Lets say rate = k[A][B]n
(A is in excess, lets say at a concentration of 50mM)

My data includes the initial concentration of B, and the initial rate of reaction at that concentration

I can rewrite the rate equation as as:
rate = kapp[B]n

I then take the natural logarithm of this equation and plot a graph of ln(rate) against ln[B], the gradient will give me the value of n.

Am I right in thinking that the y intercept will give a value of kapp? And if it does, to determine the true rate constant do I just divide kapp by 50? If not, how do you determine the true rate constant?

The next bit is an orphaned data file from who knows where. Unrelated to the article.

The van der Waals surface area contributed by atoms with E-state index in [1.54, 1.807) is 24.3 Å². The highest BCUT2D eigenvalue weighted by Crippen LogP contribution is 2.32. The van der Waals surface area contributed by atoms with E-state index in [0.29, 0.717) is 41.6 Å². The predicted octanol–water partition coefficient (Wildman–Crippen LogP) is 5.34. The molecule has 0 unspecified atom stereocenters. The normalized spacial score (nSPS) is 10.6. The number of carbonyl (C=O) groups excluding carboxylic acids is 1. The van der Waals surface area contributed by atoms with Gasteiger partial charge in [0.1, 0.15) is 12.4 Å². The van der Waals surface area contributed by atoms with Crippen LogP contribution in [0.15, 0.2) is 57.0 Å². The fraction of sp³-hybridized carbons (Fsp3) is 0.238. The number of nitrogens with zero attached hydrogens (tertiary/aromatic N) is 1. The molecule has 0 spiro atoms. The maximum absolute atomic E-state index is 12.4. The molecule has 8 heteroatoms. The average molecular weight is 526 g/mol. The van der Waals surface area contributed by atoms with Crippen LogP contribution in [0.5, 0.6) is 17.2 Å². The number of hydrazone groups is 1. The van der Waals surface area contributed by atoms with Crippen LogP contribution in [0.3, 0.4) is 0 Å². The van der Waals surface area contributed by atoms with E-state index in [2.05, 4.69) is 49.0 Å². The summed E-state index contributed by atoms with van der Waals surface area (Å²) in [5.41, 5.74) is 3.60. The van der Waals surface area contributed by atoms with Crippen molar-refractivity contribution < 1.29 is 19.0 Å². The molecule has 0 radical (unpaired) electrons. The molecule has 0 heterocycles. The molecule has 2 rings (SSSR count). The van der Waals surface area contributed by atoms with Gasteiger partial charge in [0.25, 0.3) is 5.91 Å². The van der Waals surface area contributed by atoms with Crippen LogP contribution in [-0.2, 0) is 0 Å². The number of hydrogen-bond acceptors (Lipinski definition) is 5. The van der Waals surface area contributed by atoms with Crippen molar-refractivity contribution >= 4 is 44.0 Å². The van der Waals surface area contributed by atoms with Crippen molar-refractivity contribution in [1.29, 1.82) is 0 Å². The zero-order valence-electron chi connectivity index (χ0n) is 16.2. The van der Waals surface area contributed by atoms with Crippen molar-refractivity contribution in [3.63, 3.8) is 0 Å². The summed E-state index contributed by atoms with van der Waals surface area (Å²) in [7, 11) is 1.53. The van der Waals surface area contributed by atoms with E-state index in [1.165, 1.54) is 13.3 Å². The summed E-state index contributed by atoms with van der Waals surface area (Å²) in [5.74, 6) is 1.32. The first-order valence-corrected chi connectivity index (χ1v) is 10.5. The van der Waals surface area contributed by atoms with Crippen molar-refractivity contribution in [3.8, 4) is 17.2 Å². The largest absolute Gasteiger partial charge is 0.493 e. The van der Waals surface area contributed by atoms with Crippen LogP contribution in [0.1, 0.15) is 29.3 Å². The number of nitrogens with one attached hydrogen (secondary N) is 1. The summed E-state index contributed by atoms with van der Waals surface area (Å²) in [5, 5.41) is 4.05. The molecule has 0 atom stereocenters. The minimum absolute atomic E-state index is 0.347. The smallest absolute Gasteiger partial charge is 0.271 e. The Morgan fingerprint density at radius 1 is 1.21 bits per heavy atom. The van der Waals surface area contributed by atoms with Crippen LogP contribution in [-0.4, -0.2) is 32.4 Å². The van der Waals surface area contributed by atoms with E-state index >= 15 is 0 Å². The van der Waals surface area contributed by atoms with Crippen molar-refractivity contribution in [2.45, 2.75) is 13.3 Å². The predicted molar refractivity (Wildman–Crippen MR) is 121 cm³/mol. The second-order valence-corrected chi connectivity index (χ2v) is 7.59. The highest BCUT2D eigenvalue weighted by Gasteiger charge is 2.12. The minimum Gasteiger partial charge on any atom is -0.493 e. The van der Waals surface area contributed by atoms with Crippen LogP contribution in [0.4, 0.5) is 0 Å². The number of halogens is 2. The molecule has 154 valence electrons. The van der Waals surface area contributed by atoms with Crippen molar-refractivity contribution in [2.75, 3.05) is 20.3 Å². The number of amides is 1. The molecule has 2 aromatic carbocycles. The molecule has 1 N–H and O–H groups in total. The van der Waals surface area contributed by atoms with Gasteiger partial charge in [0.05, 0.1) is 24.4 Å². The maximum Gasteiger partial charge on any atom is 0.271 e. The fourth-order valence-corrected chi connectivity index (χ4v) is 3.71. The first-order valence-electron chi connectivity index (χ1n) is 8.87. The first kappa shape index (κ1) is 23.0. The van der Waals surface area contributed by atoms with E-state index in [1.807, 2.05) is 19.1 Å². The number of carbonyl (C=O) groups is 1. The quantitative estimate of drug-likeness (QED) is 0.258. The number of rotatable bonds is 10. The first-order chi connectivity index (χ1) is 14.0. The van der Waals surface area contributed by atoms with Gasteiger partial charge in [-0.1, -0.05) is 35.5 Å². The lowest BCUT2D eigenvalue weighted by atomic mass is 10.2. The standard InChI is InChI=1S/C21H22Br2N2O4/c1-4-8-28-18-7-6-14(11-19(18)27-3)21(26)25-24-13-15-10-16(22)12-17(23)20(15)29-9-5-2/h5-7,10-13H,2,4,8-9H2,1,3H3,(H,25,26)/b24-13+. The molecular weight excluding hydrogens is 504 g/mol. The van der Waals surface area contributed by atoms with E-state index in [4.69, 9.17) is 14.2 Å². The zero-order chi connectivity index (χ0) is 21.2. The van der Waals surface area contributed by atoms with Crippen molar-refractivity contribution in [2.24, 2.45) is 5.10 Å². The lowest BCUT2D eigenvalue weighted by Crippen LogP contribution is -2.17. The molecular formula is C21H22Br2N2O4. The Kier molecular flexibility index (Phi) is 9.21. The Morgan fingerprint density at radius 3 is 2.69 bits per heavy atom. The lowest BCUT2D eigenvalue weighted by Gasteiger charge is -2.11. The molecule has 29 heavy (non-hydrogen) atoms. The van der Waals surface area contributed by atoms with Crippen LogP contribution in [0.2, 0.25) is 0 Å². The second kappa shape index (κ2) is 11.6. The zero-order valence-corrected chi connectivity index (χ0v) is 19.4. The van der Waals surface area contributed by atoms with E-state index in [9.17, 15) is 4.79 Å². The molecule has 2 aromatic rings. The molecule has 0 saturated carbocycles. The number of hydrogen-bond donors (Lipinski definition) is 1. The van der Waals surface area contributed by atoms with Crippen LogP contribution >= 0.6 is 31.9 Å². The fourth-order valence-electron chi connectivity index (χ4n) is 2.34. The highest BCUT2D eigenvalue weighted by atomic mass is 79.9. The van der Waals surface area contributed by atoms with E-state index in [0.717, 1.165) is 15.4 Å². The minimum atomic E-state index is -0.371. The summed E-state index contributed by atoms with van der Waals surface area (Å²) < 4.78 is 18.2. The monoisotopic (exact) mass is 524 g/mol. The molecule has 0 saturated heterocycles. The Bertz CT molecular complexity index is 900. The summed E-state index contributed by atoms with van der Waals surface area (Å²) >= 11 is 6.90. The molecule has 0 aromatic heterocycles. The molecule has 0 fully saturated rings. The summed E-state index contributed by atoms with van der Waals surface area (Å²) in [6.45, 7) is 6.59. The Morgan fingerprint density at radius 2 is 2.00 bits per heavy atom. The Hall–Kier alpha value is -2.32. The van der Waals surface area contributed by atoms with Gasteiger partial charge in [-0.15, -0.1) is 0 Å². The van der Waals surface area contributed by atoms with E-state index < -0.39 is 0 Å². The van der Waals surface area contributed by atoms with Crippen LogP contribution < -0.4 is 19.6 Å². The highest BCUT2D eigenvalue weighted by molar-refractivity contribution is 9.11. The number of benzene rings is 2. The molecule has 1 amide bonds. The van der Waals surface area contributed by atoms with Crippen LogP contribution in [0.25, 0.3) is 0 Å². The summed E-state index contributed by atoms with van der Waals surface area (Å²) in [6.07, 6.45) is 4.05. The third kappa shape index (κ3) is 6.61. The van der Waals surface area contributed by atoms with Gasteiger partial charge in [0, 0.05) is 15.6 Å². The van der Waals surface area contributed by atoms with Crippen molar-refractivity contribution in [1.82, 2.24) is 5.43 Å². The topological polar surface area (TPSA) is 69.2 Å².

1 Answer 1


There is no real need to invoke a "$k^{app}$".

Let the rate be $r$, so:


Since as $\ce{A}$ is in large excess:

$$[\ce{A}]=C(A)\gg[\ce{B}] \implies r=kC(A)[\ce{B}]^n$$

So $[\ce{A}]$ doesn't vary perceptibly during the rate measurement interval.

Plot the value of $\ln r$ versus $\ln [\ce{B}]$ in the knowledge that:

$$\ln r=\ln k + \ln C(A) + n\ln [\ce{B}]$$

So the gradient of that graph is $n$.

And the intercept of that graph is $\ln k + \ln C(A)$. Since as $C(A)$ is known, $\ln k$, and thus $k$, is also known.

  • $\begingroup$ Similar to the pseudo-first order approximation in case of Fischer esterification? $\endgroup$ Commented Jan 3, 2018 at 19:23
  • $\begingroup$ Don't know that, sorry! $\endgroup$
    – Gert
    Commented Jan 3, 2018 at 20:45

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